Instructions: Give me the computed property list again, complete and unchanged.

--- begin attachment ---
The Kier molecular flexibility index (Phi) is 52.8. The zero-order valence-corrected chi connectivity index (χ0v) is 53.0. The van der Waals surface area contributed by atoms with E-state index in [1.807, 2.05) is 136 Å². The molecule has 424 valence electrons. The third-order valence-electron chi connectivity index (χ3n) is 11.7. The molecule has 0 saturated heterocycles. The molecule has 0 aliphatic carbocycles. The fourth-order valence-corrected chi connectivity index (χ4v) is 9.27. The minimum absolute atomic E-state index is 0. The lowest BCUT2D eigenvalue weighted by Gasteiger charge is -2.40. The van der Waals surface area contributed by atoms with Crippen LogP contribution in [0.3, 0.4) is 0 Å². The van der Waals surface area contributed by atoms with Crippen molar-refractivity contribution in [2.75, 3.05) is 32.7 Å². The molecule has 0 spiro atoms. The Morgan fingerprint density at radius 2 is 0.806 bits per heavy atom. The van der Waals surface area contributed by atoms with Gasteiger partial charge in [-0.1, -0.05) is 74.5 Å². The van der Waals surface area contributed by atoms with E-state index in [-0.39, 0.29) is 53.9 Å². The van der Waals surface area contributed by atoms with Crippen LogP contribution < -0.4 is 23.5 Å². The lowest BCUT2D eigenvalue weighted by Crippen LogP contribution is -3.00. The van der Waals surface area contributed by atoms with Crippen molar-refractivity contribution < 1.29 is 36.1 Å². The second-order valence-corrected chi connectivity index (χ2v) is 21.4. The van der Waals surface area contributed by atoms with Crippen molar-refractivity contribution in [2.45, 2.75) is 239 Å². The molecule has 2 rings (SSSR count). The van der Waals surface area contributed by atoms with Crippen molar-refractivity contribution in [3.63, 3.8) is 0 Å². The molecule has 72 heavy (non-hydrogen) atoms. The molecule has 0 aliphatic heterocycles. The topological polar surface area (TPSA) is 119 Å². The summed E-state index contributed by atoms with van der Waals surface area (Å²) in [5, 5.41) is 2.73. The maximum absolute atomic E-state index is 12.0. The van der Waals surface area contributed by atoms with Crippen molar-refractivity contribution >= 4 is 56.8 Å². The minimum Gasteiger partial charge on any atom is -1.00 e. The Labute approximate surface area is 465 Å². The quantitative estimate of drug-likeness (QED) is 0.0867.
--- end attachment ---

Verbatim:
The Kier molecular flexibility index (Phi) is 52.8. The zero-order valence-corrected chi connectivity index (χ0v) is 53.0. The van der Waals surface area contributed by atoms with E-state index in [1.807, 2.05) is 136 Å². The molecule has 424 valence electrons. The third-order valence-electron chi connectivity index (χ3n) is 11.7. The molecule has 0 saturated heterocycles. The molecule has 0 aliphatic carbocycles. The fourth-order valence-corrected chi connectivity index (χ4v) is 9.27. The minimum absolute atomic E-state index is 0. The lowest BCUT2D eigenvalue weighted by Gasteiger charge is -2.40. The van der Waals surface area contributed by atoms with Crippen LogP contribution in [0.3, 0.4) is 0 Å². The van der Waals surface area contributed by atoms with Crippen molar-refractivity contribution in [2.75, 3.05) is 32.7 Å². The molecule has 0 spiro atoms. The Morgan fingerprint density at radius 2 is 0.806 bits per heavy atom. The van der Waals surface area contributed by atoms with Gasteiger partial charge in [-0.1, -0.05) is 74.5 Å². The van der Waals surface area contributed by atoms with E-state index in [-0.39, 0.29) is 53.9 Å². The van der Waals surface area contributed by atoms with Crippen LogP contribution < -0.4 is 23.5 Å². The lowest BCUT2D eigenvalue weighted by Crippen LogP contribution is -3.00. The van der Waals surface area contributed by atoms with Crippen molar-refractivity contribution < 1.29 is 36.1 Å². The second-order valence-corrected chi connectivity index (χ2v) is 21.4. The van der Waals surface area contributed by atoms with Crippen molar-refractivity contribution in [2.45, 2.75) is 239 Å². The molecule has 2 rings (SSSR count). The van der Waals surface area contributed by atoms with Crippen molar-refractivity contribution in [3.63, 3.8) is 0 Å². The molecule has 72 heavy (non-hydrogen) atoms. The molecule has 0 aliphatic heterocycles. The topological polar surface area (TPSA) is 119 Å². The summed E-state index contributed by atoms with van der Waals surface area (Å²) in [5, 5.41) is 2.73. The maximum absolute atomic E-state index is 12.0. The van der Waals surface area contributed by atoms with Crippen molar-refractivity contribution >= 4 is 56.8 Å². The minimum Gasteiger partial charge on any atom is -1.00 e. The Labute approximate surface area is 465 Å². The quantitative estimate of drug-likeness (QED) is 0.0867.